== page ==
The Post Truth Post

Public warned not to use Henry Hoover for home liposuction

Henry Hoover Liposuction

A government campaign to tackle botched home cosmetic procedures will warn the public not to attempt DIY liposuction.

The Department for Health in conjunction with the Ministry for Stating the Obvious is scheduled to launch the joint campaign in the coming weeks.

Celebrities and influencers sharing their cosmetic surgery successes online have led to an increase in the number of people in the UK botching Botox and failing with fillers. 

Margaret Fishlove of the British Association of Aesthetic Plastic Surgeons (Baaps) says she backs the government’s initiative.

“We’ve seen a dramatic increase in the number of patients arriving at A&E with lips like a pair of bloated cocktail sausages after injecting themselves with a lip filler they bought from a bloke down the pub.” Doctor Fishlove says. 

“The problem is that people are increasingly gullible and will believe anything they watch or read online, a few fat lips may well be the thin end of the wedge.

With some beauty vloggers already advocating basic DIY surgical procedures, Baaps and the NHS are concerned that British beer-guts could soon be at risk of infection from the injection of an unsanitary hoover hose. 

“The public need to understand that a ten minute YouTube clip, a Henry Hoover and some gaffer tape is not the same as a medical qualification and a minimum of four years of specialist surgical training. 

“Having the girls over for a Lambrini and lipo party will not end well for you, them, or your hoover’s dust filter.”

The NHS suggests that members of the public contemplating DIY cosmetic surgery should take a long hard look at themselves in a mirror first and ask, “do I really want that fat idiot operating on me?”, before proceeding.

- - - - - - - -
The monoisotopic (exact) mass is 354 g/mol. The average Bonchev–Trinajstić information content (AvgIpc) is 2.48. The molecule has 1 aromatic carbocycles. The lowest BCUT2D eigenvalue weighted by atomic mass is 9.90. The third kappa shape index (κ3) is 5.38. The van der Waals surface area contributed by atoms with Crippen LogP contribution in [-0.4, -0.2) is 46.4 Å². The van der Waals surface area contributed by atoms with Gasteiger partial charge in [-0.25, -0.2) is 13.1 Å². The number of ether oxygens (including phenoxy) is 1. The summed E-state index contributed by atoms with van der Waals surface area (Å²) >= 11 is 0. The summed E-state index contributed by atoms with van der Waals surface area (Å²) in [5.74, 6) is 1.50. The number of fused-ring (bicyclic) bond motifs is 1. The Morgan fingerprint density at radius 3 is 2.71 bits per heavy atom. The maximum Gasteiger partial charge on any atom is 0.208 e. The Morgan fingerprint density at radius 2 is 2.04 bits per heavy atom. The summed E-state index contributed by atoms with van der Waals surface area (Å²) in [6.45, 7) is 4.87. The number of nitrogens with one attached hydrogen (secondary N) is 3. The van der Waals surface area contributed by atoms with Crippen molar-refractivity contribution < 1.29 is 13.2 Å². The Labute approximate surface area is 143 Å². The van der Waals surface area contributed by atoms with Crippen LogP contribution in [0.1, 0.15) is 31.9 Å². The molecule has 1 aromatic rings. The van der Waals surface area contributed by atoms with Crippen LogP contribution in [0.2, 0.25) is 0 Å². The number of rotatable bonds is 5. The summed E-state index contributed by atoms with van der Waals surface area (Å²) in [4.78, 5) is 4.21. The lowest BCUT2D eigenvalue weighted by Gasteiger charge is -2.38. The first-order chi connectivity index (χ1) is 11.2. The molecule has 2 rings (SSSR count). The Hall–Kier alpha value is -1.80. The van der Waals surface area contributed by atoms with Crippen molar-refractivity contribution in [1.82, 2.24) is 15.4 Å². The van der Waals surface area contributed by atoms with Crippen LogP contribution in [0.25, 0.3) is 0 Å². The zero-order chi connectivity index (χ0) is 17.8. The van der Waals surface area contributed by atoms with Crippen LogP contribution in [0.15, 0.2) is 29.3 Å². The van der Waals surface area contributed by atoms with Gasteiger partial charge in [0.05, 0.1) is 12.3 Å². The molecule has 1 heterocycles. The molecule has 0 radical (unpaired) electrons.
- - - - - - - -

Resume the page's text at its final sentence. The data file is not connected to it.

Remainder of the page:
Employers urged to give staff time off to appear on reality TV shows

Happy Suits
Photo credit: Stock Unlimited

UK Businesses are being urged to give employees up to four weeks of additional unpaid leave per year to appear on reality TV shows.

Industry bodies are calling for the change in employment law in a bid to tackle the continued decline in wages in relation to the cost of living.

It is hoped that allowing staff to appear on one of the thousands of reality tv shows which are broadcast each week, could help them earn up to an extra £10,000 per year, at no cost to their employers. 

A ‘minor celebrity’ tax code will be introduced to help the new army of part-time z-listers maximise the extra income earned from briefly appearing on page 22 of OK Magazine or opening a branch of Cash Converters.

HMRC says the new tax code will take into account factors such as, Instagram following and whether a contestant’s show featured on BBC1, Channel 5 or ITV4, to calculate their tax bill on earnings tapered over a three year period. 

Sir Michael Fishgrove-Smyth of the CBI announced the plan at a gala dinner held at the Mansion House in The City of London and attended by the Lord Mayor and industry leaders. 

Sir Michael stressed that CEOs should not be concerned about the impact of having staff out of the workplace for prolonged periods, noting that the type of employee that is likely to apply for reality tv is unlikely to provide much value to the business in the first place. 

The chairman of the Reality TV and Docusoap Producers Union ( RTDPU ) also welcomed the proposal and is quoted as saying “great, more meat for the sausage factory” before quickly writing it down as a future show title.